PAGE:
Oct 3, 2013
There were many highlights to the 2013 version of OpenWorld. Perhaps the biggest highlight was the fact that Oracle CEO, Larry Ellison, blew off presenting to over 50,000 of his customers to watch his America’s Cup sailing vessel win its seventh consecutive race to tie the Kiwi team 8-8. The next day, the Americans completed the second-greatest comeback in US sports history to retain the America’s Cup. (I say “second-greatest” since, as a matter of record, anyone living anywhere near the Northeast of the US must consider the 2004 comeback of the Boston Red Sox from a 0-3 deficit to defeat the hated NY Yankees the biggest comeback — if anyone on the sailboat had a bloody sock, it might be close, but in New England the Sox must always be considered #1.) So congratulations to Larry Ellison, he can add that trophy to his other collections on Lanai, his private Hawaiian island.
What about the rest of the show? Well, I think the other notable piece of news was that Oracle went to the Cloud in a big way. Historically, Oracle has talked the talk of cloud but had avoided rolling out cloud services, the same way a Red Sox fan might avoid talking about Babe Ruth during the MLB playoffs. At OpenWorld 2013 though, Oracle released 10 new cloud services. Didn’t think Oracle was serious about the cloud? Well it appears they are. In fact, I’m surprised Ellison didn’t buy the airspace over top of the Moscone and have “Oracle” written in the clouds.
The below are the 10 cloud services launched by Oracle:
The Oracle cloud services are designed to interoperate with Oracle premise-based software, giving customers application and data portability across the various deployment times, including premise-based private cloud, private cloud, and public cloud — a veritable cornucopia of choices for the wide range of Oracle customers.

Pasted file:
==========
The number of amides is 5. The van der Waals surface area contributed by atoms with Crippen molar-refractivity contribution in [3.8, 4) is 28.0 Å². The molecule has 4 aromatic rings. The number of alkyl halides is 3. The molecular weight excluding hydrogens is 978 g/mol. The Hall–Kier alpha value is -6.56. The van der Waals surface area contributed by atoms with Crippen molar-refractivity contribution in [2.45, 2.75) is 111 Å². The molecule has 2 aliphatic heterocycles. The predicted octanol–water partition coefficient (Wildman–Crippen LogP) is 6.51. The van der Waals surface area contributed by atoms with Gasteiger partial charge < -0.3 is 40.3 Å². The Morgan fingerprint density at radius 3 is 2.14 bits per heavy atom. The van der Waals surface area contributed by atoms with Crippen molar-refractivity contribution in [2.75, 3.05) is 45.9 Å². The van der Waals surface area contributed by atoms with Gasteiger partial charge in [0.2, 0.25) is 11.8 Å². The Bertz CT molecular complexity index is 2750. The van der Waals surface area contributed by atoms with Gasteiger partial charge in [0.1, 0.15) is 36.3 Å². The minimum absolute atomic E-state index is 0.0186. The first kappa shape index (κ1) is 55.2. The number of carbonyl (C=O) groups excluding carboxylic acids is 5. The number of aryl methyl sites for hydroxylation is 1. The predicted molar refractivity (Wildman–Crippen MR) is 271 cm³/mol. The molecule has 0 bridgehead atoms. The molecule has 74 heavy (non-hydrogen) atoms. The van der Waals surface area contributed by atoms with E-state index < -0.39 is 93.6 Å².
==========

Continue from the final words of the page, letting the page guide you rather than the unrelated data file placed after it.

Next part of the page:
The other advantage of the Oracle clouds will be interoperability between the various clouds. Using the broad range of clouds, it’s conceivable that even the largest organizations could migrate their current application development lifecycle to the Oracle cloud. This would include development, backup, management, billing, and analytics. Given the massive install base that Oracle has, the company should be able to leverage its data position and rapidly become one of the most dominant cloud providers.
The downside, of course, is that it’s all Oracle — and not everyone wants to use all things Oracle. The company has shown a tendency over the past year to be more partner- and ecosystem-friendly, as per previous blog entries on Oracle’s partnerships with SAP and Microsoft. If Oracle continues down this path of being a friendlier, more partner-friendly company, any fear customers may have about being locked into Oracle should somewhat be alleviated.
While it’s fair to say Oracle was late to the cloud game, they certainly came to the market in a big way, and are here to stay.
Image credit: Port of San Diego (flickr)